Making the case for a life course approach: the impact of children’s health and wellbeing
One of the main tenets of life course theory refers to the idea that early life decisions, opportunities and conditions, affect outcomes later on. Applying this to the field of aging, taking a life course approach implies that developmental processes and environmental influences in childhoodimpact health in later life. In a way, the circumstances faced by children, ranging from health, to social and to economic, forge the pathway for the rest of their lives: shaping the opportunities and setbacks that they’ll face later in life. The accumulation of decisions, opportunities and setbacks in early life relating to health and nutrition, social interaction, living conditions, schooling, access to services, etc., influence the onset of health conditions, access to care, and resilience, therefore contributing to the health circumstances thatindividuals face in older age, both physically and mentally.
A breadth of research has investigated the association of early life health and wellbeing measures on health in older age. Brandt et al. (2012) found that higher parental socio-economic status, better math and reading skills as a child, and overall good childhood health were positively associated with successful aging later in line. Baranyiet al. (2019) investigated early childhood place-based protective and risk factors, finding that living in neighbourhoods with good access to services reduced the probability of having depression in later life. Angelini et al (2016) also found that children whose parents suffered from mental health issues were more likely to experience depression in late adulthood, partially explained by their childhood.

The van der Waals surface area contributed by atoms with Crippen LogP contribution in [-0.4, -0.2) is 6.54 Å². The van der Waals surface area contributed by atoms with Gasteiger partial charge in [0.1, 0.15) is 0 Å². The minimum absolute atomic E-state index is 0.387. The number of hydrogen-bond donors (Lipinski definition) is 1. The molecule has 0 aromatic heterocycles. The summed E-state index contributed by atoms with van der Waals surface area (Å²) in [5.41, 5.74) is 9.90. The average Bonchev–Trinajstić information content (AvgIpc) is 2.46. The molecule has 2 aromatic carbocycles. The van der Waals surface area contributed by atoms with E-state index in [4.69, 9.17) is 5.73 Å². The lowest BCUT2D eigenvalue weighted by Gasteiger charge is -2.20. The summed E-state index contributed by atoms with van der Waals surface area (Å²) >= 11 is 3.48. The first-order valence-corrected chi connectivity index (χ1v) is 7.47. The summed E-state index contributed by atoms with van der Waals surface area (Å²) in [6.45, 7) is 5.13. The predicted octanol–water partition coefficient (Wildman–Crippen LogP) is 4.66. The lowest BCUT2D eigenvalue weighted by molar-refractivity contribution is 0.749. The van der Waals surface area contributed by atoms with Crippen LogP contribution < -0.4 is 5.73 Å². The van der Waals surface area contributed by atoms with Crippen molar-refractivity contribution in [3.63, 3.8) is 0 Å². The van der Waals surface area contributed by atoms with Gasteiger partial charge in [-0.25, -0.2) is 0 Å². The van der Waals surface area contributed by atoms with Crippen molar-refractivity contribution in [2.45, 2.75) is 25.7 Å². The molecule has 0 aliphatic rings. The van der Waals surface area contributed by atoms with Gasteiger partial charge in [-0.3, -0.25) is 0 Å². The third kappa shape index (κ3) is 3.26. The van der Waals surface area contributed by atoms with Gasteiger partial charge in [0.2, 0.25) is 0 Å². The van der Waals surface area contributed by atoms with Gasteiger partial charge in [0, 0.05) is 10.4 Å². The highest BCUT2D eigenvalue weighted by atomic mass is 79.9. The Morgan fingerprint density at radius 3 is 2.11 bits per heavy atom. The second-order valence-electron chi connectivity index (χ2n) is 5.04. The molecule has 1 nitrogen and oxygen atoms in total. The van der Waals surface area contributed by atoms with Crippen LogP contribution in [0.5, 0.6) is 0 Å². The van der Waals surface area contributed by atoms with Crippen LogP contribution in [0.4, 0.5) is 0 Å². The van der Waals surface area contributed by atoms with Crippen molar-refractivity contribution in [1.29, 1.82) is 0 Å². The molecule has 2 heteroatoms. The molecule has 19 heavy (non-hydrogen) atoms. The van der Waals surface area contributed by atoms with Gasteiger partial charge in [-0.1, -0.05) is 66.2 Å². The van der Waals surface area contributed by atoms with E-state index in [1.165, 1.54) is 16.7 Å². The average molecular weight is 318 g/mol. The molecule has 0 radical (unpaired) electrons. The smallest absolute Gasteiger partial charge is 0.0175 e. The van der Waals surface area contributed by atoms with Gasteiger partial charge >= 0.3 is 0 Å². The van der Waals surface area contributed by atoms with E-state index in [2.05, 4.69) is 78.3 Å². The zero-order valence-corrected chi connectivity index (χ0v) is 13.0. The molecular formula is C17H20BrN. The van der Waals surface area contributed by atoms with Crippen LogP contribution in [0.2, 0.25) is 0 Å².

To combat the rising number of older individuals with care needs requiring some form of care and support, it’s necessary to look at what can be done in earlier life to help delay these transitions, namely by looking at child health and wellbeing.Targeting policy to improve children’s health and wellbeing early on in their lives has the potential to substantially reduce and even eliminate potential health issues later in life. As an extension of this, reducing and delaying health issues in later life holds the potential for reducing demand for long-term care, and therefore improving the current sustainability issues that plague dialogues on long-term care systems.
As the COORDINATE project aims to facilitate improved access to longitudinal survey data on child wellbeing as a way to inform evidence-based policymaking on children, the COORDINATE project is hosting Transnational Access Visits (TAV), which offer researchers the opportunity to access and work with datasets on child wellbeing in collaboration with participating research centers.
One dataset included in the TAVs is the Survey of Health, Ageing and Retirement in Europe (SHARE), which is a pan-European longitudinal survey spanning 29 countries that has interviewed adults aged 50+ since 2004. Despite it primarily being a survey that focuses on older people, the two SHARELIFE modules, carried out in 2009 and 2017, contain retrospective information on childhood circumstances, allowing for this bridge between early and late life circumstances to be made. The SHARELIFE modules capture information on respondents’ childhood living situation, accommodation, health-status and conditions, health-care received and school performance. This poises SHARE to be a well-suited survey for comparatively investigating the impacts of early childhood circumstances on health, long-term care, and other topics in later life.
The next round of applications for the TAVs is soon to be launched! Keep an eye out for the announcement through our news page.